Acts 9:3-18 – And as he journeyed, he came near Damascus: and suddenly there shined round about him a light from heaven: And he fell to the earth, and heard a voice saying unto him, Saul, Saul, why persecutest thou me? And he said, Who art thou, Lord? And the Lord said, I am Jesus whom thou persecutest: it is hard for thee to kick against the pricks. And he trembling and astonished said, Lord, what wilt thou have me to do? And the Lord said unto him, Arise, and go into the city, and it shall be told thee what thou must do. And the men which journeyed with him stood speechless, hearing a voice, but seeing no man. And Saul arose from the earth; and when his eyes were opened, he saw no man: but they led him by the hand, and brought him into Damascus. And he was three days without sight, and neither did eat nor drink. And there was a certain disciple at Damascus, named Ananias; and to him said the Lord in a vision, Ananias. And he said, Behold, I am here, Lord. And the Lord said unto him, Arise, and go into the street which is called Straight, and enquire in the house of Judas for one called Saul, of Tarsus: for, behold, he prayeth, And hath seen in a vision a man named Ananias coming in, and putting his hand on him, that he might receive his sight. Then Ananias answered, Lord, I have heard by many of this man, how much evil he hath done to thy saints at Jerusalem: And here he hath authority from the chief priests to bind all that call on thy name. But the Lord said unto him, Go thy way: for he is a chosen vessel unto me, to bear my name before the Gentiles, and kings, and the children of Israel: For I will shew him how great things he must suffer for my name's sake. And Ananias went his way, and entered into the house; and putting his hands on him said, Brother Saul, the Lord, even Jesus, that appeared unto thee in the way as thou camest, hath sent me, that thou mightest receive thy sight, and be filled with the Holy Ghost. And immediately there fell from his eyes as it had been scales: and he received sight forthwith, and arose, and was baptized. [Emphasis added are mine]
When Paul is confronted by Jesus, Paul asks, "What do you want me to do?" Jesus simply tells him to go to this house and you will be told what to do. Why didn’t Jesus simply tell him, right then and there, what he must do? This is the first time, but not the only time, that Jesus does this. He also does this with Cornelius (which we will review up ahead later). I believe Jesus is making a very clear and important point. Let us find out what was it that Paul needed to do and then we will comment.
At this point, we identify and recognize that Paul was a believer without the Spirit.
Did Paul trust that the person he saw was the Christ preached by the Christians that he was persecuting?
Yes, for he refers to him as Lord, trembling and astonished.
Did he obey Lord Jesus?
Yes, for when Jesus spoke to him on what to do, Paul did so without question.
Did Paul repent?
Yes, for he was going around the countryside persecuting and killing Christians. But after an abrupt introduction to his Sovereign King and Lord, he stopped right quick. Not only that, when he was in Damascus, blind and waiting, he fasted for 3 days. That to me is an outward sign of repentance and brokenness before his God.
Did Paul get baptized in the name of Jesus?
It says in verse 18 that after the leprous flakes fell from his eyes, he sees and rises and is baptized. We know Paul definitely repented by what is recorded here in Acts 9. In Acts 22:16, he was told by Ananias to rise and be baptized, washing away your sins – calling on the name of the Lord. That tells you specifically that he was baptized in water in the name of the Lord, calling on Jesus. So the question is answered. He was baptized in Jesus name.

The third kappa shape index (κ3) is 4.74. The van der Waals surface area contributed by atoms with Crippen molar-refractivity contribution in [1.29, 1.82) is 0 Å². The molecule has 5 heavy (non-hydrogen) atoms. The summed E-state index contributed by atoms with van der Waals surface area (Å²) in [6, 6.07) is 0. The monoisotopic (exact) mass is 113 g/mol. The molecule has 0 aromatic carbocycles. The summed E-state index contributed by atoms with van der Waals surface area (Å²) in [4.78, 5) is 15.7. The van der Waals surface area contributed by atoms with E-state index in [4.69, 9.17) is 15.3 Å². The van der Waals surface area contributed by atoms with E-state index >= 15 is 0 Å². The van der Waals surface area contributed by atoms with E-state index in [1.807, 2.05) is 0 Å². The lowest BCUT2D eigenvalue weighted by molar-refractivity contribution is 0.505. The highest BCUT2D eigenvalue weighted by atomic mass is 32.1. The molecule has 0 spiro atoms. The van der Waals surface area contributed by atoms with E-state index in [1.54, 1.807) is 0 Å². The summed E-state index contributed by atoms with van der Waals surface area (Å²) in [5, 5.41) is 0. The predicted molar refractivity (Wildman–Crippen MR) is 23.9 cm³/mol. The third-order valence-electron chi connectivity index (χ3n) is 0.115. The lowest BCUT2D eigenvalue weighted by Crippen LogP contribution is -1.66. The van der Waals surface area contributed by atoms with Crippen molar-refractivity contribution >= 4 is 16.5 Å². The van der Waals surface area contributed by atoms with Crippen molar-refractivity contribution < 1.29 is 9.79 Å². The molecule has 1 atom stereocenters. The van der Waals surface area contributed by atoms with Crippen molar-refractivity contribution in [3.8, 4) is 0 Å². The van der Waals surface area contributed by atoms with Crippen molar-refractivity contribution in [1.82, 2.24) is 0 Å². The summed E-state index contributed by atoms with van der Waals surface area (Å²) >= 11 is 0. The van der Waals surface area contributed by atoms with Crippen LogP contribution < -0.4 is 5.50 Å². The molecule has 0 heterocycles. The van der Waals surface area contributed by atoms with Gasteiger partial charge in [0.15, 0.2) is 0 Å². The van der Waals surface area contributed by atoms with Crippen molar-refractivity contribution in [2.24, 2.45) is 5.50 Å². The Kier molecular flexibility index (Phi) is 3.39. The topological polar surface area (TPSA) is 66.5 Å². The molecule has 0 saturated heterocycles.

But did Paul receive the Spirit with the evidence that he spoke in tongues?
It does not record that he spoke in tongues at this point. Although, it doesn’t say here that he didn’t speak in tongues either. We need to go outside this passage to answer this question. There are more detailed records of this event, so let us fast forward a little bit and see if we gain any more details.
There are recorded events that Paul saw Jesus multiple times and spoke with him. Remember we said that when you have received the Spirit you are full of Him, led by Him, and enabled to walk in His power. I would have to conclude, after everything Paul accomplished in his life, that it is evidence that he received the Spirit at some point, for what he accomplished could not have been accomplished without the Spirit. If Acts' history, up to this point, teaches that a person was expected to speak in other tongues when receiving the Spirit and if we do see, by his own admission, that he did speak in tongues in his lifetime, then he must have received the Spirit.
It is recorded that Paul laid hands on others to receive the Spirit and they spoke in tongues (Acts 19:6). If he had not spoken in tongues when he received the Spirit, how could he have been sent to lay hands on others to receive the Spirit? Furthermore, why would he expect them to speak in tongues if he had not spoken in tongues when he received the Spirit? In other words, if he had received the Spirit, without speaking in tongues, why would he expect others to speak in tongues when he laid his hands on them to receive the Spirit? I’m sure that whatever he experienced when he received the baptism in the Spirit, he would have also expected others to share the same experience when they received the Spirit.
We know that Paul did speak in tongues in his life because he says in the letter to the Corinthians that he thanked God that he prays in tongues more than all of the Corinthians (I Corinthians 14:18). That means that he spoke in tongues quite frequently and if he spoke in tongues, then, when he received the Spirit, he must have spoken in tongues. Everyone who has received the Spirit (where it's explicitly stated in scripture), up to this point, has spoken in tongues.
Like Peter, when Paul preached he also expected those who would listen and obey the gospel to repent, be baptized in the name of Jesus and receive the Spirit. He expected this without having conferred with Peter. Paul simply followed the pattern which he experienced when he repented, was baptized and received the Spirit.
Having studied these bits of information, I think it is safe to say, that not even Paul was exempt from partaking of the three-fold witness as one. This three-fold witness is the answer to the question: "What must I do?" This is the response Peter told the Jews at Pentecost. This is what Ananias told Paul he must do. We can also say with great certainty that when he did receive the Spirit, he did indeed speak in tongues. Paul became a believer with the Spirit.
© copyright 2000, revised 2011 Jesus M. Ruiz